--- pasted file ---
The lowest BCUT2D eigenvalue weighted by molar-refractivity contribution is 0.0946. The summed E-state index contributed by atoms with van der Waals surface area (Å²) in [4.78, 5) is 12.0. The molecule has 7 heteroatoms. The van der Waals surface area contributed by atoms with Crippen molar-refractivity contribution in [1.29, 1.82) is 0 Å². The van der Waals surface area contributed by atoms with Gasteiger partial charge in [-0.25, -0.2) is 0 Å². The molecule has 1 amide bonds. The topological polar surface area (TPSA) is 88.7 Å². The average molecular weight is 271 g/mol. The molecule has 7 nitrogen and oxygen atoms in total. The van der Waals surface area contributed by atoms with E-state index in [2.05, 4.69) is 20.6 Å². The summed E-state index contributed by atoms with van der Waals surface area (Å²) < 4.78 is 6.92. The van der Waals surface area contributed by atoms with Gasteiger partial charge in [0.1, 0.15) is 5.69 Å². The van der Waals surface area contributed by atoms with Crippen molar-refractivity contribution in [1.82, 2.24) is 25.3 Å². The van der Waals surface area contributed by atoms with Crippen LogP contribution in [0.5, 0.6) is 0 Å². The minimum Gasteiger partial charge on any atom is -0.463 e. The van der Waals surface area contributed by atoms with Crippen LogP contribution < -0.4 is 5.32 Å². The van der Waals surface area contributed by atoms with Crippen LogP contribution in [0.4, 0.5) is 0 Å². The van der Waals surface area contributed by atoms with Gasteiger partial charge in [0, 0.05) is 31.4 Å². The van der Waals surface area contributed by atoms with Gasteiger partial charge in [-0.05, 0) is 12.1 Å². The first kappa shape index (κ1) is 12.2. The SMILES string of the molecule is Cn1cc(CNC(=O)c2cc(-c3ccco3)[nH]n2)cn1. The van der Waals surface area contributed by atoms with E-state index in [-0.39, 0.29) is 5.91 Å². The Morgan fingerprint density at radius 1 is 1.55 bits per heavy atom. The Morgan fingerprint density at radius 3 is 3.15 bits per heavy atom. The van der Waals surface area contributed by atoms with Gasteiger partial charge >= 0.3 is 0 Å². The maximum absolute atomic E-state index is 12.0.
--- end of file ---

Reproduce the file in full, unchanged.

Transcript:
The lowest BCUT2D eigenvalue weighted by molar-refractivity contribution is 0.0946. The summed E-state index contributed by atoms with van der Waals surface area (Å²) in [4.78, 5) is 12.0. The molecule has 7 heteroatoms. The van der Waals surface area contributed by atoms with Crippen molar-refractivity contribution in [1.29, 1.82) is 0 Å². The van der Waals surface area contributed by atoms with Gasteiger partial charge in [-0.25, -0.2) is 0 Å². The molecule has 1 amide bonds. The topological polar surface area (TPSA) is 88.7 Å². The average molecular weight is 271 g/mol. The molecule has 7 nitrogen and oxygen atoms in total. The van der Waals surface area contributed by atoms with E-state index in [2.05, 4.69) is 20.6 Å². The summed E-state index contributed by atoms with van der Waals surface area (Å²) < 4.78 is 6.92. The van der Waals surface area contributed by atoms with Gasteiger partial charge in [0.1, 0.15) is 5.69 Å². The van der Waals surface area contributed by atoms with Crippen molar-refractivity contribution in [1.82, 2.24) is 25.3 Å². The van der Waals surface area contributed by atoms with Crippen LogP contribution in [0.5, 0.6) is 0 Å². The minimum Gasteiger partial charge on any atom is -0.463 e. The van der Waals surface area contributed by atoms with Crippen LogP contribution < -0.4 is 5.32 Å². The van der Waals surface area contributed by atoms with Crippen LogP contribution in [0.4, 0.5) is 0 Å². The van der Waals surface area contributed by atoms with Gasteiger partial charge in [0, 0.05) is 31.4 Å². The van der Waals surface area contributed by atoms with Gasteiger partial charge in [-0.05, 0) is 12.1 Å². The first kappa shape index (κ1) is 12.2. The SMILES string of the molecule is Cn1cc(CNC(=O)c2cc(-c3ccco3)[nH]n2)cn1. The van der Waals surface area contributed by atoms with E-state index in [-0.39, 0.29) is 5.91 Å². The Morgan fingerprint density at radius 1 is 1.55 bits per heavy atom. The Morgan fingerprint density at radius 3 is 3.15 bits per heavy atom. The van der Waals surface area contributed by atoms with Gasteiger partial charge >= 0.3 is 0 Å². The maximum absolute atomic E-state index is 12.0.